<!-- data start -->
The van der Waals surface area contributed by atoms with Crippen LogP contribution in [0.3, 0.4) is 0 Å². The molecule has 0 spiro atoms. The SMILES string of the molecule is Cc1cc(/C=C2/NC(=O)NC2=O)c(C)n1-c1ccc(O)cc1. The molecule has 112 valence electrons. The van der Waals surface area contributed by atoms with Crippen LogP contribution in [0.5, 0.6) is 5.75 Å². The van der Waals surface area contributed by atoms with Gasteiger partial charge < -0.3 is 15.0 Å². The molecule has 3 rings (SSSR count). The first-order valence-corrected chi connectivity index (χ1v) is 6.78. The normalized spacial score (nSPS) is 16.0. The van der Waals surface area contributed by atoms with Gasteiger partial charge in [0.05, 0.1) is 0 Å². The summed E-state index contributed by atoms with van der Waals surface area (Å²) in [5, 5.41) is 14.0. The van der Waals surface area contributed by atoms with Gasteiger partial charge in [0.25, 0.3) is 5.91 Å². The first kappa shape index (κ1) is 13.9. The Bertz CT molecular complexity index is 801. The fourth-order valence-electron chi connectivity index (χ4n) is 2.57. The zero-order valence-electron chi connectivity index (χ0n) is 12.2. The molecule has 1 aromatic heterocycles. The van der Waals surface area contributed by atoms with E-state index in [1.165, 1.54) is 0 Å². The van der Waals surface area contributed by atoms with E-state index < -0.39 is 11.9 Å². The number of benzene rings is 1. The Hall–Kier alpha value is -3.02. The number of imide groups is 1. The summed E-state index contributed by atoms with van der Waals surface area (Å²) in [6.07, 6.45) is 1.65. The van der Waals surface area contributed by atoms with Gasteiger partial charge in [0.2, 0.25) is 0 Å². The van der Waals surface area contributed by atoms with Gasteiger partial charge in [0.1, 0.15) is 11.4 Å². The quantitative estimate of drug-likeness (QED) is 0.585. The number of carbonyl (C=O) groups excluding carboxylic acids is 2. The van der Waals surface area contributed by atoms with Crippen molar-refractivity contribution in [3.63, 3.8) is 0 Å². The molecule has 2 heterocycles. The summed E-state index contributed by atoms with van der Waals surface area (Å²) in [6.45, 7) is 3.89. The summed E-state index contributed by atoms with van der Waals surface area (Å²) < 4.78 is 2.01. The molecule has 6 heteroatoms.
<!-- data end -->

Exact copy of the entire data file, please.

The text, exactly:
The van der Waals surface area contributed by atoms with Crippen LogP contribution in [0.3, 0.4) is 0 Å². The molecule has 0 spiro atoms. The SMILES string of the molecule is Cc1cc(/C=C2/NC(=O)NC2=O)c(C)n1-c1ccc(O)cc1. The molecule has 112 valence electrons. The van der Waals surface area contributed by atoms with Crippen LogP contribution in [0.5, 0.6) is 5.75 Å². The van der Waals surface area contributed by atoms with Gasteiger partial charge < -0.3 is 15.0 Å². The molecule has 3 rings (SSSR count). The first-order valence-corrected chi connectivity index (χ1v) is 6.78. The normalized spacial score (nSPS) is 16.0. The van der Waals surface area contributed by atoms with Gasteiger partial charge in [0.05, 0.1) is 0 Å². The summed E-state index contributed by atoms with van der Waals surface area (Å²) in [5, 5.41) is 14.0. The van der Waals surface area contributed by atoms with Gasteiger partial charge in [0.25, 0.3) is 5.91 Å². The first kappa shape index (κ1) is 13.9. The Bertz CT molecular complexity index is 801. The fourth-order valence-electron chi connectivity index (χ4n) is 2.57. The zero-order valence-electron chi connectivity index (χ0n) is 12.2. The molecule has 1 aromatic heterocycles. The van der Waals surface area contributed by atoms with E-state index in [1.165, 1.54) is 0 Å². The van der Waals surface area contributed by atoms with E-state index < -0.39 is 11.9 Å². The number of benzene rings is 1. The Hall–Kier alpha value is -3.02. The number of imide groups is 1. The summed E-state index contributed by atoms with van der Waals surface area (Å²) in [6.07, 6.45) is 1.65. The van der Waals surface area contributed by atoms with Gasteiger partial charge in [0.2, 0.25) is 0 Å². The van der Waals surface area contributed by atoms with Gasteiger partial charge in [0.1, 0.15) is 11.4 Å². The quantitative estimate of drug-likeness (QED) is 0.585. The number of carbonyl (C=O) groups excluding carboxylic acids is 2. The van der Waals surface area contributed by atoms with Crippen molar-refractivity contribution in [3.63, 3.8) is 0 Å². The molecule has 2 heterocycles. The summed E-state index contributed by atoms with van der Waals surface area (Å²) in [6.45, 7) is 3.89. The summed E-state index contributed by atoms with van der Waals surface area (Å²) < 4.78 is 2.01. The molecule has 6 heteroatoms.